K12 Represents a Massive MDCPS Failure

Nicole Markus, Editor-in-Chief

On Aug. 31, I woke up over an hour early and made my way to my laptop, suspecting that I would have trouble logging in due to the overwhelming traffic from the nation’s fourth largest school district. I did, in fact, have trouble, but not in the way I thought. Instead of being only a few minutes late to my first period, I missed it altogether, facetiming a friend in hopes of hearing anything my AP Psychology teacher said. I did get into my second period, but I was one of only ten in my class to do so.The day continued that way, getting logged out of almost every class and desperately trying to get back in, the “error” message plaguing my screen. Here’s the long and short of it: the district was not prepared. 

The second day wasn’t better. If anything, the playful picture of the dog that informed us there were too many people online and asked us to refresh in 60 seconds was somehow more frustrating than a simple error message. Students scrambled to navigate the platform while fielding messages from their teachers informing them of new meeting platforms. We missed hours of class and were faced with change after change in a time supposed to return daily stability to our lives.

Yes, the district did have a short time to prepare the platform. But never once did we have a day during our supposed “week of welcome” to test it out. How, then, were they to know that the untested servers would fail under the stress of hundreds of thousands of students and teachers joining at once? Then, on Tuesday, the district announced K12 was the victim of a malicious cyber attack.

On Sep. 3, we found out that the cyber attack was partly the result of a Miami-Dade junior. Whoever the student was managed to overload a massively funded and supposedly well- protected program used across the country. This knowledge raises an important question: how vulnerable are these servers, really? If a teenager was able to cause such disruptions, any experienced hacker could theoretically do the same, or worse. It seems as if the necessary protections to keep users and the program secure were simply not put in place.

Let’s also talk about K12 itself. Aside from the fact that students could not even get into the program in the first place, what was supposed to give students and teachers a classroom setting did quite the opposite. Students could only see five other people at a time, the cameras glitched every few seconds leaving people confused, and teacher’s words were interrupted with static and audio breaks. In the first four days of school, I did not manage to complete one full class period on K12 without my teachers giving up and switching us to a platform like Zoom, or simply letting us go for the rest of the class period.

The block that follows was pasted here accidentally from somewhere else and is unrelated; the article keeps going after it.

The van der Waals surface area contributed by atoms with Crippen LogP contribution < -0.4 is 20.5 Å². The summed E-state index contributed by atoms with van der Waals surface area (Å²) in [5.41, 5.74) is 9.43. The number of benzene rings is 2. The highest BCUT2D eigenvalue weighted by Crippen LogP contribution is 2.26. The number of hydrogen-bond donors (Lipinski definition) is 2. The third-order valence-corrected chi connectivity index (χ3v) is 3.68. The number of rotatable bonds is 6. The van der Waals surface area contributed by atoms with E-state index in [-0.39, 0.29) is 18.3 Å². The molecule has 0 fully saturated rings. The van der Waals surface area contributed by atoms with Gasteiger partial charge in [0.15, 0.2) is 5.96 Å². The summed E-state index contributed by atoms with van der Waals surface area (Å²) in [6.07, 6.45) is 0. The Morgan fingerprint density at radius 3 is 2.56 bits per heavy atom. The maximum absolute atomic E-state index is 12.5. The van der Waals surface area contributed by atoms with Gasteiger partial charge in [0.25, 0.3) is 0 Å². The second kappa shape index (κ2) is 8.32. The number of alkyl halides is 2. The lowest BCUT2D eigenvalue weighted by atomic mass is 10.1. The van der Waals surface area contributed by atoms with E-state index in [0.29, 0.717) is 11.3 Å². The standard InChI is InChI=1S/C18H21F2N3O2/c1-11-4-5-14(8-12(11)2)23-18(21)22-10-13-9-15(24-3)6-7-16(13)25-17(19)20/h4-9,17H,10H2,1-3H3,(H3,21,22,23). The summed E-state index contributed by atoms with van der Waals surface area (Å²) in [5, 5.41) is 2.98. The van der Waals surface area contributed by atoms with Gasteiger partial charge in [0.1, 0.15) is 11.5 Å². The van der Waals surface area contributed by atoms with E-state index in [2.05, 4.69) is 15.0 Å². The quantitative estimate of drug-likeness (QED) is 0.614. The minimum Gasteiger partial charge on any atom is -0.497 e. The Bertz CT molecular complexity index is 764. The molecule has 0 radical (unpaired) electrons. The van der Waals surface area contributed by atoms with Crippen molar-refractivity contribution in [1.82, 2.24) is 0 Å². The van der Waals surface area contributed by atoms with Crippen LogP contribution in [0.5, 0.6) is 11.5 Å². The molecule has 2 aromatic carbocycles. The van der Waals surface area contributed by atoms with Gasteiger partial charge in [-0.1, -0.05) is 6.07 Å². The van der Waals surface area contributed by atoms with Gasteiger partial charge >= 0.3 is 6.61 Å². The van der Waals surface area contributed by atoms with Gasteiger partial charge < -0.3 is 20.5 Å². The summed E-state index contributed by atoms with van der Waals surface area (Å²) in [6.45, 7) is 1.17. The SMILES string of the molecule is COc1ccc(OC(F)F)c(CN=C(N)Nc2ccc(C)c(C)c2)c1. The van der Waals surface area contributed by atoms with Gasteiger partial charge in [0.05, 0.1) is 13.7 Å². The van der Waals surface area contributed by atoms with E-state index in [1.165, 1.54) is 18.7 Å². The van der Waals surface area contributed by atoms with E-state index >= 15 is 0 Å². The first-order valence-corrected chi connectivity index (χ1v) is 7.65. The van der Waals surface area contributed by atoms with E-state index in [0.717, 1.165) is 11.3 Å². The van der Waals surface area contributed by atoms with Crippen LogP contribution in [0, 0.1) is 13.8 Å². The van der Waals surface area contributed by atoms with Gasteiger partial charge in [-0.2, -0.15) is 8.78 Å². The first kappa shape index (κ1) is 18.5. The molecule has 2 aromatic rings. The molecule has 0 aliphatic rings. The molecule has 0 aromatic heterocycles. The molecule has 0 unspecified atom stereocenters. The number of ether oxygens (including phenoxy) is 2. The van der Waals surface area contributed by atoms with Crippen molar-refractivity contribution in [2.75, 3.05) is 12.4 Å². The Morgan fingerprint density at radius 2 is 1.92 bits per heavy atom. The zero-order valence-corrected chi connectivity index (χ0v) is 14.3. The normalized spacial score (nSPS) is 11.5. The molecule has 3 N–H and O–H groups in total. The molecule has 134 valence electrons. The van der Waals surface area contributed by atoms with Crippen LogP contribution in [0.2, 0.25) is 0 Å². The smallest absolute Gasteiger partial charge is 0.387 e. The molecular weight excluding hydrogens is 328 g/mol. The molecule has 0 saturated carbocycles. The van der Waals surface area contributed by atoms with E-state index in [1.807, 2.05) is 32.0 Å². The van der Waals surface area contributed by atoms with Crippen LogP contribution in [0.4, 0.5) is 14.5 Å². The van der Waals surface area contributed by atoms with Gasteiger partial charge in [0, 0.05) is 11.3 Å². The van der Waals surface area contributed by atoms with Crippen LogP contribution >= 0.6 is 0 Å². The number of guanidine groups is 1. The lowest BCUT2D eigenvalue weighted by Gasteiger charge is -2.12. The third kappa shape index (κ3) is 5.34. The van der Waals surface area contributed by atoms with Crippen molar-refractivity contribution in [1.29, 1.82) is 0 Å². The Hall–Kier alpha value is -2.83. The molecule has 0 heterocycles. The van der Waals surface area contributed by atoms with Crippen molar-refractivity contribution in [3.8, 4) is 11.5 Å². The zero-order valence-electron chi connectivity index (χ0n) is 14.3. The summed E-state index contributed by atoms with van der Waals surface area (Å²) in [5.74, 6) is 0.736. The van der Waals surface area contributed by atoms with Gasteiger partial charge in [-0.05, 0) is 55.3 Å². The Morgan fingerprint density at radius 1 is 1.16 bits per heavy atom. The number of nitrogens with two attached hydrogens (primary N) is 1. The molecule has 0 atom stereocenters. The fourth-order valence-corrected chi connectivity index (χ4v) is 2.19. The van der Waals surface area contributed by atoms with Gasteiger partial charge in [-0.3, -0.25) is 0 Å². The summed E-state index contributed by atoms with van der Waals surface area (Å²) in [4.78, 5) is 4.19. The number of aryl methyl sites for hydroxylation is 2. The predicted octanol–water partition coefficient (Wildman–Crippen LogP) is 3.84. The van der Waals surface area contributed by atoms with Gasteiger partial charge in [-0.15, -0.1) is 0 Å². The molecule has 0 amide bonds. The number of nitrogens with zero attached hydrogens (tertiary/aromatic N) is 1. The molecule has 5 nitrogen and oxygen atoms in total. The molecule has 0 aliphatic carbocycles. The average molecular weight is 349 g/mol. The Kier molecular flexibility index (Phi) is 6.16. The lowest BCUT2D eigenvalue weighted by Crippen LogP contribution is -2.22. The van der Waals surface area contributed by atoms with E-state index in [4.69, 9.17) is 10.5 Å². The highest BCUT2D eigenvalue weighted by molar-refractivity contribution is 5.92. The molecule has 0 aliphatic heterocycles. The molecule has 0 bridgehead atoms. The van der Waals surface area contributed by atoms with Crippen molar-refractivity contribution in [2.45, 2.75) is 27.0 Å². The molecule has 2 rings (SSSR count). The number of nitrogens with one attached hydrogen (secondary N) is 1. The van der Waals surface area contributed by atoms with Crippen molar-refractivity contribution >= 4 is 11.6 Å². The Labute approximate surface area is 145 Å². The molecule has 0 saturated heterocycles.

K12 has been plagued with controversy since its inception in 1999. Students and teachers complain about its inefficiency, school districts often drop the program in heated feuds with the platform, and often, it just does not work. K12 even locked students out of their computer after a Georgia online school tried to remove the program from its curriculum. Understandably, the district wanted one common system for its students to use. But this one seems like a strange choice, considering all of the well-known and recurring controversy surrounding it. 

The district also assigned a mandatory 20 hour introduction course to the K12 platform. This is a startlingly long waste of time. Superintendent Alberto Carvalho’s plan was that we would return to in-person school by the first week of October, so spending the majority of our first week of school training to use a program that doesn’t even work properly seems like a strange waste of time. Instead of jumping into learning after summer, we have spent the past week trying to get K12 to work to complete the mandatory program. 

Now, we are told the district is abandoning K12 altogether while they work out the kinks. While this does relieve some students and teachers like me who know other platforms work better, the district is expected to be paying $15 million for the program. That money could be much better spent on many other necessary things, like raising teachers’ salaries. 

The notion that we will come back to the program eventually does not make me feel better. At that point, it might be time to return to brick and mortar schooling, and even if it isn’t, I would much rather use a proven system that we know works. I can only hope that the district utilizes more care and caution in the future while making decisions regarding our education. While no one could have predicted this, someone could have prevented it.